What Does 'Woke' Mean? The History, Definition & Cultural Meaning Of Being Woke

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Self

Chances are, you've at least heard someone use the term "woke" as an adjective, used to tell someone to “stay woke.” But you still may not understand the true meaning of the word.

Now, more than ever, you probably have a loose idea of woke’s meaning and definition, but may not understand the specifics or origin of the term you're tossing around. Because, let me tell you, this is more than just your average slang.

What does woke mean?

"Woke," as we traditionally used it in days of yore, usually referred to someone waking up from sleep. But in the last 10 years or so, woke has become a term used to raise awareness of racial injustice and social issues.

The way we define wokeness today isn't actually all that different, only instead of being done with sleep, a person who is "woke" is also done with something — only it's not sleep, it's dealing with social injustice, primarily racism.

The millennial slang term is perfect for use when you want to “wake someone up” from their complacency, and make them active and aware of the problem of injustice in our country.

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It doesn't just apply to race, either; a person who is "woke" is aware of sexism, classism, and other forms of prejudice, and isn't going to turn a blind eye when they see it.

The Urban Dictionary definition of woke is as follows: “A word currently used to describe ‘consciousness’ and being aware of the truth behind things ‘the man’ doesn't want you to know i.e., classism, racism, and any other social injustices.” Other definitions from the website include: “The act of being very pretentious about how much you care about a social issue” and “being aware, knowing what’s going on in the community relating to racism and social injustice.”

In 2017, the Oxford English Dictionary added the term “woke” to its database, defining it as: “Originally: well-informed, up-to-date. Now chiefly: alert to racial or social discrimination and injustice.”

The History Of The Term ‘Woke’

Originally called the “Wide Awakes” movement, Republicans used the term “wide awake” in 1860 to support future president Abraham Lincoln.

Their mission in doing so was to gain the support of young voters, appealing to “a generation profoundly shaken by the partisan instability of the 1850s, and [offering] young northerners a much-needed political identity.”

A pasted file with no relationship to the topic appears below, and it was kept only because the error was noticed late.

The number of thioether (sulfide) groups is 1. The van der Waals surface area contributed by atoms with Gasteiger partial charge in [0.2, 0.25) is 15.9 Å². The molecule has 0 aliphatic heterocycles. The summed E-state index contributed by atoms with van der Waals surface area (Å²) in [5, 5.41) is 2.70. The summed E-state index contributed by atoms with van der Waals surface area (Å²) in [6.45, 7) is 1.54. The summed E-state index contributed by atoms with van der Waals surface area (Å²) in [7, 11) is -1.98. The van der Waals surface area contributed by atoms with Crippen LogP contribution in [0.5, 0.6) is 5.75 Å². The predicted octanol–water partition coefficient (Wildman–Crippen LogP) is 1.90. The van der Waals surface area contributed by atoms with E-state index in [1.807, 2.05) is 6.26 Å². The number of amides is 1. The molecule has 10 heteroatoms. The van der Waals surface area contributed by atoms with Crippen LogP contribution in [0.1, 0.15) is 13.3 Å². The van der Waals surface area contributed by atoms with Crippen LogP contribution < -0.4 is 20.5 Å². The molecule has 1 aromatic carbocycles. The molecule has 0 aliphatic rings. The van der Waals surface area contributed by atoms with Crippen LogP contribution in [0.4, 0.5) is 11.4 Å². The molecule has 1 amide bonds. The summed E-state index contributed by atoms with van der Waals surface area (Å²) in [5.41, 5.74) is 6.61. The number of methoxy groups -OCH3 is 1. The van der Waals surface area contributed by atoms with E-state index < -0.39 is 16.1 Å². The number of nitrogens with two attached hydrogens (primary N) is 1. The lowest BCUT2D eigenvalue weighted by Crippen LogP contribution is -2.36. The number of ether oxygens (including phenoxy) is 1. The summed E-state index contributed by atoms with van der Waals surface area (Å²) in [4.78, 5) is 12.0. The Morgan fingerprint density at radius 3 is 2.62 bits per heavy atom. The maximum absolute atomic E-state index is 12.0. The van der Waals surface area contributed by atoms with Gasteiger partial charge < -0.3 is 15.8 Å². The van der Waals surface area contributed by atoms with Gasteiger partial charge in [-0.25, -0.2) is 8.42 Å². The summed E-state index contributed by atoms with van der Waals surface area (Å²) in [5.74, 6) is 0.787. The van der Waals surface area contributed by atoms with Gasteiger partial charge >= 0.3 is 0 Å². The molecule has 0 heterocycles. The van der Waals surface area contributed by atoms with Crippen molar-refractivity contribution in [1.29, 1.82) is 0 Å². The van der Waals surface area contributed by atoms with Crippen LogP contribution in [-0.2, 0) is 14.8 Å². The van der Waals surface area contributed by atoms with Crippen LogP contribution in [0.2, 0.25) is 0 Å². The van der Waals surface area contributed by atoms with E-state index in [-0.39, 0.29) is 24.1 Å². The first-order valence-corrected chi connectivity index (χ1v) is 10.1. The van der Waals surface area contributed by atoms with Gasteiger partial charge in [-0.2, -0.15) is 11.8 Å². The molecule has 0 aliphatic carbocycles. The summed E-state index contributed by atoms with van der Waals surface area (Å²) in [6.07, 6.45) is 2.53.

One of the first recorded uses of the term "stay woke" was made by American folk and blues singer Huddie William Ledbetter, better known as Lead Belly, during an interview about his 1938 song “Scottsboro Boys.”

The song's lyrics retell the true story of nine Black teenagers who were accused of raping two white women in 1931 in Scottsboro, Alabama. All but the youngest accused were found guilty and sentenced to death, and the case has since become one of the most "commonly cited as an examples of a miscarriage of justice in the United States legal system."

At about 4:27 in the video below, Lead Belly says, "So I advise everybody be a little careful when they go along through there. Stay woke, keep their eyes open."

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Over the next few decades, the term continued to appear from time to time.

Some notable examples of the term woke being used throughout the 20th century include:

In 1943: An article in The Atlantic quoted J. Saunders Redding's use of the term in an 1942 article Negro Digest, in which he quoted a Black member of the United Mine Workers, "Let me tell you buddy. Waking up is a damn sight harder than going to sleep, but we'll stay woke up longer."

In 1962: An article about the popularity of Black slang was published in The New York Times, titled, "If You’re Woke You Dig It.”

In 1972: The term was used by Barry Beckham in his 1972 play "Garvey Lives!," in which he wrote, “I been sleeping all my life. And now that Mr. Garvey done woke me up, I'm gon' stay woke. And I'm gon’ help him wake up other black folk.”

The Mr. Garvey referred to by Beckham was Marcus Mosiah Garvey Jr. ONH, the Jamaican political activist, journalist and publisher who founded the Universal Negro Improvement Association and African Communities League (UNIA-ACL, or UNIA). Garvey's ideas, which became known as Garveyism, "focused on the unification and empowerment of African-descended men, women and children under the banner of their collective African descent, and the repatriation of African slave descendants and profits to the African continent."